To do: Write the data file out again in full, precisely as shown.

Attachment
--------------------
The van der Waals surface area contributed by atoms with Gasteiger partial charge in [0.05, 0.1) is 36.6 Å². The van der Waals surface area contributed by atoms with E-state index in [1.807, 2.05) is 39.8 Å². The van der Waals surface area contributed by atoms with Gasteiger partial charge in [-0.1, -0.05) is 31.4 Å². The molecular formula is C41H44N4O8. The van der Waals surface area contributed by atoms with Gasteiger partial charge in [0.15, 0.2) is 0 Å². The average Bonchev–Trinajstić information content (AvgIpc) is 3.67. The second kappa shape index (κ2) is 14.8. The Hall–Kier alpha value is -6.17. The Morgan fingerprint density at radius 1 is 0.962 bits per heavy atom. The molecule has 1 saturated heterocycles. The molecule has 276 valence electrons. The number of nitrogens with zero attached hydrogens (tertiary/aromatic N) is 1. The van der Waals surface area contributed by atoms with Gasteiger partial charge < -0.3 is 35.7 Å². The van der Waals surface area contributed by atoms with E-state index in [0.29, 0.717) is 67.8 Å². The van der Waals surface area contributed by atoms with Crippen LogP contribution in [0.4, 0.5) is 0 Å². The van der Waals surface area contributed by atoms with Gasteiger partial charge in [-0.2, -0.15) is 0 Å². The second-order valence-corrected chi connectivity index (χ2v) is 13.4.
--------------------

The van der Waals surface area contributed by atoms with Gasteiger partial charge in [0.05, 0.1) is 36.6 Å². The van der Waals surface area contributed by atoms with E-state index in [1.807, 2.05) is 39.8 Å². The van der Waals surface area contributed by atoms with Gasteiger partial charge in [-0.1, -0.05) is 31.4 Å². The molecular formula is C41H44N4O8. The van der Waals surface area contributed by atoms with Gasteiger partial charge in [0.15, 0.2) is 0 Å². The average Bonchev–Trinajstić information content (AvgIpc) is 3.67. The second kappa shape index (κ2) is 14.8. The Hall–Kier alpha value is -6.17. The Morgan fingerprint density at radius 1 is 0.962 bits per heavy atom. The molecule has 1 saturated heterocycles. The molecule has 276 valence electrons. The number of nitrogens with zero attached hydrogens (tertiary/aromatic N) is 1. The van der Waals surface area contributed by atoms with Gasteiger partial charge < -0.3 is 35.7 Å². The van der Waals surface area contributed by atoms with E-state index in [0.29, 0.717) is 67.8 Å². The van der Waals surface area contributed by atoms with Crippen LogP contribution in [0.4, 0.5) is 0 Å². The van der Waals surface area contributed by atoms with Gasteiger partial charge in [-0.2, -0.15) is 0 Å². The second-order valence-corrected chi connectivity index (χ2v) is 13.4.